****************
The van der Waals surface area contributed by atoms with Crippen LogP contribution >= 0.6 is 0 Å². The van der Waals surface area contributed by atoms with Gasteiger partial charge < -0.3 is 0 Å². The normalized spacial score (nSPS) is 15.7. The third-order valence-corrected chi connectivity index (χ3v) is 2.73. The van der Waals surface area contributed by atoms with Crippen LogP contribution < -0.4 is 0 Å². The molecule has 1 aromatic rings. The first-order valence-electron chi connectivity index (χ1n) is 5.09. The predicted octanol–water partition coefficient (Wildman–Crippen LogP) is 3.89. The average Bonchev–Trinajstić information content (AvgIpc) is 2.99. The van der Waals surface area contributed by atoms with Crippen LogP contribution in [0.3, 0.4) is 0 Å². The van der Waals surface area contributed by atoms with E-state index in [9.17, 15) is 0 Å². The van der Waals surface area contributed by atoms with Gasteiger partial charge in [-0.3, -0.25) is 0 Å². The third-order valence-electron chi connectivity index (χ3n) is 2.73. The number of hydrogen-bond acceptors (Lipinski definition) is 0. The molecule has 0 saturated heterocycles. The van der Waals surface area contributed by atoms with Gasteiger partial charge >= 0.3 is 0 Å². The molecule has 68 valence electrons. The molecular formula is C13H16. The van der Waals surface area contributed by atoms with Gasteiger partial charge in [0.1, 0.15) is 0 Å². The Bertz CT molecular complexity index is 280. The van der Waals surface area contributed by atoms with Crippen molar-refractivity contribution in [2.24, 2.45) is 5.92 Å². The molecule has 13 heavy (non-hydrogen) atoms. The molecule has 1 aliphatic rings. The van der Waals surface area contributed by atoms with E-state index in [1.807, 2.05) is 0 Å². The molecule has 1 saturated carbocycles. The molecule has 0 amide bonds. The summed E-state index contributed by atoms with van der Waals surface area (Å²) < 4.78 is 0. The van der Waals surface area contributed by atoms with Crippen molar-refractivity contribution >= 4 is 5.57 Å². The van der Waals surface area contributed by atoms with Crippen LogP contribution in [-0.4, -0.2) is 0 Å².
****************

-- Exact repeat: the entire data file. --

The van der Waals surface area contributed by atoms with Crippen LogP contribution >= 0.6 is 0 Å². The van der Waals surface area contributed by atoms with Gasteiger partial charge < -0.3 is 0 Å². The normalized spacial score (nSPS) is 15.7. The third-order valence-corrected chi connectivity index (χ3v) is 2.73. The van der Waals surface area contributed by atoms with Crippen LogP contribution < -0.4 is 0 Å². The molecule has 1 aromatic rings. The first-order valence-electron chi connectivity index (χ1n) is 5.09. The predicted octanol–water partition coefficient (Wildman–Crippen LogP) is 3.89. The average Bonchev–Trinajstić information content (AvgIpc) is 2.99. The van der Waals surface area contributed by atoms with Crippen LogP contribution in [0.3, 0.4) is 0 Å². The van der Waals surface area contributed by atoms with E-state index in [9.17, 15) is 0 Å². The van der Waals surface area contributed by atoms with Gasteiger partial charge in [-0.3, -0.25) is 0 Å². The third-order valence-electron chi connectivity index (χ3n) is 2.73. The number of hydrogen-bond acceptors (Lipinski definition) is 0. The molecule has 0 saturated heterocycles. The van der Waals surface area contributed by atoms with Gasteiger partial charge >= 0.3 is 0 Å². The molecule has 68 valence electrons. The molecular formula is C13H16. The van der Waals surface area contributed by atoms with Gasteiger partial charge in [0.1, 0.15) is 0 Å². The Bertz CT molecular complexity index is 280. The van der Waals surface area contributed by atoms with Crippen molar-refractivity contribution in [2.24, 2.45) is 5.92 Å². The molecule has 13 heavy (non-hydrogen) atoms. The molecule has 1 aliphatic rings. The van der Waals surface area contributed by atoms with E-state index in [1.807, 2.05) is 0 Å². The molecule has 1 saturated carbocycles. The molecule has 0 amide bonds. The summed E-state index contributed by atoms with van der Waals surface area (Å²) < 4.78 is 0. The van der Waals surface area contributed by atoms with Crippen molar-refractivity contribution >= 4 is 5.57 Å². The van der Waals surface area contributed by atoms with Crippen LogP contribution in [-0.4, -0.2) is 0 Å².